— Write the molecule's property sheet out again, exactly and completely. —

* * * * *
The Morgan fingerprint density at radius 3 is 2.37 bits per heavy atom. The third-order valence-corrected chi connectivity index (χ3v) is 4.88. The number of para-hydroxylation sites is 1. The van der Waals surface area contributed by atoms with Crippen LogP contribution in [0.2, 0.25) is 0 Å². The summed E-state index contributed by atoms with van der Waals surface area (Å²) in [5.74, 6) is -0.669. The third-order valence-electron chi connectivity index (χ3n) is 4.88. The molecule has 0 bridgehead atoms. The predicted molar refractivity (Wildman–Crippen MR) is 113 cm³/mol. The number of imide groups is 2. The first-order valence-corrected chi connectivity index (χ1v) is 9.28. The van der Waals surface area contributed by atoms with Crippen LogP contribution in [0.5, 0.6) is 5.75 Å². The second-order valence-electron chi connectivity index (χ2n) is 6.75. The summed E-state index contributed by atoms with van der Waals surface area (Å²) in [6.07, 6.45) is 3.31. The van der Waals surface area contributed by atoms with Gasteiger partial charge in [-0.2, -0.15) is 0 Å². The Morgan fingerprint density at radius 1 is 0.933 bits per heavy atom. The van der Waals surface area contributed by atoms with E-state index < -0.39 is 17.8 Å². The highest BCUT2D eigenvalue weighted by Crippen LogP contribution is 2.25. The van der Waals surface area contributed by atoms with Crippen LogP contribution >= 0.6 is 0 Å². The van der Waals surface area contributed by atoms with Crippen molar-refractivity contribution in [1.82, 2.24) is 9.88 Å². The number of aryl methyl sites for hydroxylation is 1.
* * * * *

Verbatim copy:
The Morgan fingerprint density at radius 3 is 2.37 bits per heavy atom. The third-order valence-corrected chi connectivity index (χ3v) is 4.88. The number of para-hydroxylation sites is 1. The van der Waals surface area contributed by atoms with Crippen LogP contribution in [0.2, 0.25) is 0 Å². The summed E-state index contributed by atoms with van der Waals surface area (Å²) in [5.74, 6) is -0.669. The third-order valence-electron chi connectivity index (χ3n) is 4.88. The molecule has 0 bridgehead atoms. The predicted molar refractivity (Wildman–Crippen MR) is 113 cm³/mol. The number of imide groups is 2. The first-order valence-corrected chi connectivity index (χ1v) is 9.28. The van der Waals surface area contributed by atoms with Crippen LogP contribution in [0.5, 0.6) is 5.75 Å². The second-order valence-electron chi connectivity index (χ2n) is 6.75. The summed E-state index contributed by atoms with van der Waals surface area (Å²) in [6.07, 6.45) is 3.31. The van der Waals surface area contributed by atoms with Gasteiger partial charge in [-0.2, -0.15) is 0 Å². The Morgan fingerprint density at radius 1 is 0.933 bits per heavy atom. The van der Waals surface area contributed by atoms with E-state index < -0.39 is 17.8 Å². The highest BCUT2D eigenvalue weighted by Crippen LogP contribution is 2.25. The van der Waals surface area contributed by atoms with Crippen LogP contribution >= 0.6 is 0 Å². The van der Waals surface area contributed by atoms with Crippen molar-refractivity contribution in [1.82, 2.24) is 9.88 Å². The number of aryl methyl sites for hydroxylation is 1.